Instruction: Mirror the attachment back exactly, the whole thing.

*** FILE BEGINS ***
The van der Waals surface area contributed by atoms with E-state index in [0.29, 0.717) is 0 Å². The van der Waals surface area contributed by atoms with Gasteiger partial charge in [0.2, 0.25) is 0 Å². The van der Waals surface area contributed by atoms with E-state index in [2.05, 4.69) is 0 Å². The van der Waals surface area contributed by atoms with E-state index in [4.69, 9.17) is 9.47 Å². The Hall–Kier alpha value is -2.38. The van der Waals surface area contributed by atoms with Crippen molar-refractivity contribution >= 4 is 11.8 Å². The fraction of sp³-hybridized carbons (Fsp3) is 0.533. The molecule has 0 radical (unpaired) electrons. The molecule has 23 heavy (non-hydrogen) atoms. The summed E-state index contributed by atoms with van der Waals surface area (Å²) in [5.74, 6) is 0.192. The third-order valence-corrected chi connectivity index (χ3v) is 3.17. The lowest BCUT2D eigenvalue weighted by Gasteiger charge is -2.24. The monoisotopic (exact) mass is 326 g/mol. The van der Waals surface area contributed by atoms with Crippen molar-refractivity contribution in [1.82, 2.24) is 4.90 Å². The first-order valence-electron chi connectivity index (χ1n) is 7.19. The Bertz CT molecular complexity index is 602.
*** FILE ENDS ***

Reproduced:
The van der Waals surface area contributed by atoms with E-state index in [0.29, 0.717) is 0 Å². The van der Waals surface area contributed by atoms with Gasteiger partial charge in [0.2, 0.25) is 0 Å². The van der Waals surface area contributed by atoms with E-state index in [2.05, 4.69) is 0 Å². The van der Waals surface area contributed by atoms with E-state index in [4.69, 9.17) is 9.47 Å². The Hall–Kier alpha value is -2.38. The van der Waals surface area contributed by atoms with Crippen molar-refractivity contribution >= 4 is 11.8 Å². The fraction of sp³-hybridized carbons (Fsp3) is 0.533. The molecule has 0 radical (unpaired) electrons. The molecule has 23 heavy (non-hydrogen) atoms. The summed E-state index contributed by atoms with van der Waals surface area (Å²) in [5.74, 6) is 0.192. The third-order valence-corrected chi connectivity index (χ3v) is 3.17. The lowest BCUT2D eigenvalue weighted by Gasteiger charge is -2.24. The monoisotopic (exact) mass is 326 g/mol. The van der Waals surface area contributed by atoms with Crippen molar-refractivity contribution in [1.82, 2.24) is 4.90 Å². The first-order valence-electron chi connectivity index (χ1n) is 7.19. The Bertz CT molecular complexity index is 602.